A number of 19th century ministers bore the surname Gordon. Adoniram Judson Gordon (1836-1895) named for (and not to be confused with) the Baptist missionary to Burma, was the successful Boston preacher who wrote ‘My Jesus I love thee’ and founded the eponymous Gordon College. Canadian Charles William Gordon (1860-1937) wrote novels with a high moral tone under the pseudonym ‘Ralph Connor, the sky-pilot’. American Samuel Dickey Gordon (1859-1936), slightly later, is best remembered today for his devotional Quiet Talks series. There was also a Boston liberal George Angier Gordon (1853-1929) but the best known Victorian Gordon is General Charles George Gordon (1833-1885) Chinese Gordon, who died at Khartoum. A serious Bible student and a Christian soldier it is his preferred site for Golgotha that is known as Gordon’s Calvary.
There is an American Hebrew scholar alive today called Cyrus H Gordon. Canadian Bruce L Gordon is a proponent of intelligent design while the American Yale historian Bruce Gordon has written on Calvin.
Guthrie is another popular surname. James Guthrie (1613-1661) was a martyred covenanter. William Guthrie (1620-1665) was another covenanter, best remembered for his The Christian’s Great Interest. Thomas Guthrie (1803-1873) was a doyen of the early Free Church. In more recent years Donald Guthrie (1916-1992) has made his name as author of a well respected and scholarly Introduction to the New Testament.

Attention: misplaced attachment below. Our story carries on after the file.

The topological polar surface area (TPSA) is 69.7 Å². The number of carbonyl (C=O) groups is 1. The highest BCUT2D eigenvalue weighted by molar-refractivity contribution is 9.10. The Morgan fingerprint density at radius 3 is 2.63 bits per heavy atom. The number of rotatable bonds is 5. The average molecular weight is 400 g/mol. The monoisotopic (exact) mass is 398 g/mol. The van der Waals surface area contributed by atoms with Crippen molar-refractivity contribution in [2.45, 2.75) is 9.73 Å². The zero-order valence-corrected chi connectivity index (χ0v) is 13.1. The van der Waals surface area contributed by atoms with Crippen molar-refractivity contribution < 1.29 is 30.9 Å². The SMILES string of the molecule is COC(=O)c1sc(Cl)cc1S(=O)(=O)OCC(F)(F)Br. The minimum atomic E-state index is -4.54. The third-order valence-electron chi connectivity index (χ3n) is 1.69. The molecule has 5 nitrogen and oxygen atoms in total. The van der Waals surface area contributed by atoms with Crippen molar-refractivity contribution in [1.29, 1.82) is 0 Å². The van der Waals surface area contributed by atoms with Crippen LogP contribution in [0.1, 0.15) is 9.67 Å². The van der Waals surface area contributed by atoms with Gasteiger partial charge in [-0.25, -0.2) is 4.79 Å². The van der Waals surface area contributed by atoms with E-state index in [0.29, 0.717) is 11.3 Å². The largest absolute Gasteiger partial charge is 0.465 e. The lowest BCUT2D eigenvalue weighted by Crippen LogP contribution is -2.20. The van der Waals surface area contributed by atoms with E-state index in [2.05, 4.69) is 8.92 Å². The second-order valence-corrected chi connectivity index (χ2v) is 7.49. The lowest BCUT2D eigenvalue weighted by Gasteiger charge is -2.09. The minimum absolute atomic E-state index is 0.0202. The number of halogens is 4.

Two distinguished British pioneer missionaries share the name Grenfell. Cornish Baptist George Grenfell (1849-1906) worked initially with Alfred Saker in the Cameroons and later explored the Congo using river steamers brought in parts from England. Sir Wilfred T Grenfell (1866-1940), from Cheshire, was a medical missionary, firstly among deep sea fishermen and then in Labrador and Newfoundland. He was knighted in 1927. 
It is perhaps also worth mentioning that besides the justly famous Puritan Thomas Goodwin (1600-1680), one of the few Independents at the Westminster Assembly, there was also a John Goodwin, an Arminian. There is unlikely to be any confusion but it is worth mentioning that John Gill (1697-1771) the High Calvinist Baptist has a near namesake in Juan Gil (died 1556), a Spanish Reformer who died at the hands of the Inquisition condemned as a ‘Lutheran’. Two Baptist pastors called Gifford are John Bunyan’s pastor in Bedford John Gifford and the later Bristol born London minister Andrew Gifford (1700-1784), another fan of open communion, one of few Baptists to befriend Whitefield. His father Emanuel and grandfather Andrew were also Baptist ministers.